David Draiman was a cantor as a kid, a good boy, often leading his congregation in prayer.

Book smart, he’d earn a business degree as part of a triple major at Chicago’s Loyola University, also studying philosophy and political science.

He was a pragmatic Judas Priest fan, an aspiring rocker, but with no stars in his eyes, no time for daydreams.

"Everyone always give you the advice, ‘You need something to fall back on,’ " says Draiman, who’d eventually come to fame fronting popular heavy metal battering ram Disturbed. "So I was always setting up something to fall back on, because I never thought that this would really materialize."

And so after college, Draiman became an assistant administrator in the legal realm, the kind of job where your tie can start to feel like a noose if you’re not careful.

"It was just a means to an end. I even used to pirate funds out of one of the facilities to fuel the band, (maintain) our mailing list, Fed Ex promo packs out to record labels, all kinds of stuff like that," Draiman chuckles.

"I couldn’t live with the whole legal career," he continues. "I couldn’t look at myself in the mirror and know that I was going to be an attorney. I couldn’t end up doing it."

He wouldn’t have to. His career wouldn’t need a safety hatch.

Instead, Draiman would begin racking up platinum album sales and touring arenas.

Still, his background testifies to his level-headedness, which is not always the most obvious trait that comes to mind when thinking of famous metal dudes.

Draiman’s different, he knows it, and he’s always been this way.

And it comes through in his music.

You see the man onstage, and he certainly fits the role of the modern day metal god: shrouded in leather pants, bare arms jutting out from a sleeveless T-shirt, he sings with his chest out, barking like a drill sergeant at some fresh recruits.

His voice is sonorous and commanding, sufficiently gruff at times, but not so much so that it keeps Disturbed from being a staple on hard rock radio, where the band has notched eight No. 1 singles.

But at times, there’s something of a disconnect — and a welcome one at that — between the poise and power that Draiman exudes in concert and the words that he’s actually singing.

His lyrics often betray a vulnerability, occasional jags of self-doubt and uncertainty, that contrast starkly with the macho-isms that have long been rife in metal.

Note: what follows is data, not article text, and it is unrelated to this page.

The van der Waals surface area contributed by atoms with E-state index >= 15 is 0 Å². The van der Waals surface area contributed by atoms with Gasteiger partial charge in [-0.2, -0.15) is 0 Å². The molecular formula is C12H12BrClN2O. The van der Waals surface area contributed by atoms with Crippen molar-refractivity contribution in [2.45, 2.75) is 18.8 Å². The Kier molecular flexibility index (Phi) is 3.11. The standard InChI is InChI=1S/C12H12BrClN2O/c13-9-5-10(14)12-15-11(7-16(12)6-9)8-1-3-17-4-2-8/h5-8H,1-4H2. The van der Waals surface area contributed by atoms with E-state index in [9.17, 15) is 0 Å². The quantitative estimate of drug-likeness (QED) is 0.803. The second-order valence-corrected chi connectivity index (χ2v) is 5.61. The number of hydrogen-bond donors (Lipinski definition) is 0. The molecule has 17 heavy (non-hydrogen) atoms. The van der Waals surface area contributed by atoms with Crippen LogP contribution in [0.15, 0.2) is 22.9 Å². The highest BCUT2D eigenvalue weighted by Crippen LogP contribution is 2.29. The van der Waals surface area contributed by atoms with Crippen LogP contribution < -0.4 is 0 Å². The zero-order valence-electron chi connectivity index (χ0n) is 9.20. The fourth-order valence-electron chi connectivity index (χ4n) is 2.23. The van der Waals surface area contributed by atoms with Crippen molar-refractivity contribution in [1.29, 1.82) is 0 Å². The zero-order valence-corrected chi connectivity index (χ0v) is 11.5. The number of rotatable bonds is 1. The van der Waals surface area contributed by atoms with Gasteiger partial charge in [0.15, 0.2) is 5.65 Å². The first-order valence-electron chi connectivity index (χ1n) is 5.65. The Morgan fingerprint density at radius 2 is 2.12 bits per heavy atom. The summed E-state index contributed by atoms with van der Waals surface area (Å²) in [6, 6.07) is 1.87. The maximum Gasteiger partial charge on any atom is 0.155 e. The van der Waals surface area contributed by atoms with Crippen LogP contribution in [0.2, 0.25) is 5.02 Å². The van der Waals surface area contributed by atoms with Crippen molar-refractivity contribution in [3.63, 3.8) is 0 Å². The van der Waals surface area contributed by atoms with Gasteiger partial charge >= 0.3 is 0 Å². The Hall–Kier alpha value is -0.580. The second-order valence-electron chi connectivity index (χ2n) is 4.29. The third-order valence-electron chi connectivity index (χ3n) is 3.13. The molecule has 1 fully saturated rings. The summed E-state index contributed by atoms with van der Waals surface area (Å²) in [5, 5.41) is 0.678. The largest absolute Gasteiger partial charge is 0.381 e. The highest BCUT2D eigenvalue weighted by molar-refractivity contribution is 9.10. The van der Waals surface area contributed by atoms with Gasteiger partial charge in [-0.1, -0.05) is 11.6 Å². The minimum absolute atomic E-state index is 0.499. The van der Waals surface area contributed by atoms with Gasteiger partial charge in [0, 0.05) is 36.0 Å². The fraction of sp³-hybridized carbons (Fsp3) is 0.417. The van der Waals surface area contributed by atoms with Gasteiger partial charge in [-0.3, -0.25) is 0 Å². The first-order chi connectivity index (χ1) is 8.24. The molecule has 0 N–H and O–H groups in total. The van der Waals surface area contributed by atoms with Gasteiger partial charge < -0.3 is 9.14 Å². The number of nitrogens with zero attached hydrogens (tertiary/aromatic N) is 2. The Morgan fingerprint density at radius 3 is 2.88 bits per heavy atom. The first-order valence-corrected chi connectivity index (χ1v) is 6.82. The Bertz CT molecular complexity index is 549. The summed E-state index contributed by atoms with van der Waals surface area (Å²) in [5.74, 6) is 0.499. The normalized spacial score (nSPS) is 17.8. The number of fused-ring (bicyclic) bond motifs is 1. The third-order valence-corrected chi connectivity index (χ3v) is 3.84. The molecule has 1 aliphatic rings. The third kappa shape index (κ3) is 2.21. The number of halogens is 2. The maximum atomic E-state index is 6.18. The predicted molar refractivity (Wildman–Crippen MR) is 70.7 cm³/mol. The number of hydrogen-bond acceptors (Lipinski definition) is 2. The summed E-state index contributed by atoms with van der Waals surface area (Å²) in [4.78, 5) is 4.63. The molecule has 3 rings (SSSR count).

On the band’s latest disc, "Indestructible," Disturbed’s fourth overall and third straight album to debut atop the "Billboard" charts, Draiman continues to pick at his scabs in sometimes startling detail.

One of the album’s singles, "Inside the Fire," recounts an experience Draiman had as a teen, when his girlfriend committed suicide, having a lasting emotional effect on him.

The rest of the disc is similarly rife with this kind of inner tumult, with songs about shattered relationships marked by a palpable longing.

"It felt darker, from the onset, before any music was written," Draiman says of the disc. "The guys sat down with me at a lunch meeting and asked me where my head was at, where I wanted to go with this record, and I told them, ‘Based on the past couple of years of life experience, gentlemen, please feel free to throw at me the darkest, nastiest, most brutal stuff that you can come up with.’ They were only too eager to oblige."

A recurring theme in many of Draiman’s lyrics is religion and spirituality.

The song "Prayer" is a conversation between Draiman and a higher power after the death of his grandfather; "Believe" examines the notion of faith.

Raised in a strict Judeo-Christian household, Draiman spent a year in high school studying abroad in Jerusalem to help him make up his own mind about the theological identity that had been handed to him from birth.

"That was my year to find out what I truly believed in as opposed to what I had been doing out of habit — finding out the truths that really felt true, as opposed to the ones that were said to be true," Draiman says. "It needed to happen, and ever since then, I haven’t been a very religious person. I’m definitely still spiritual — I believe in a higher power of some kind, but it depends on what you refer to it as."

Speaking with him, Draiman doesn’t pretend to have the answers to the many questions he raises in his songs.

He’s not an overly dogmatic dude, but a fairly contemplative one.

As such, it’s not always easy getting in touch with one’s sensitive side considering his position in life.

After all, there are no tears to be shed in heavy metal, unless, of course, someone chopped up an onion in your codpiece or God forbid, Budweiser should go out of business.

"It’s always difficult," Draiman says of delivering the emotional content of some of his tunes. "But it’s necessary. Otherwise, you can’t pull the song off with the same conviction. It doesn’t mean the same thing to you," he continues with a pause. "There’s really no other way to properly do it."

Contact reporter Jason Bracelin at jbracelin@ reviewjournal.com or 702-383-0476.

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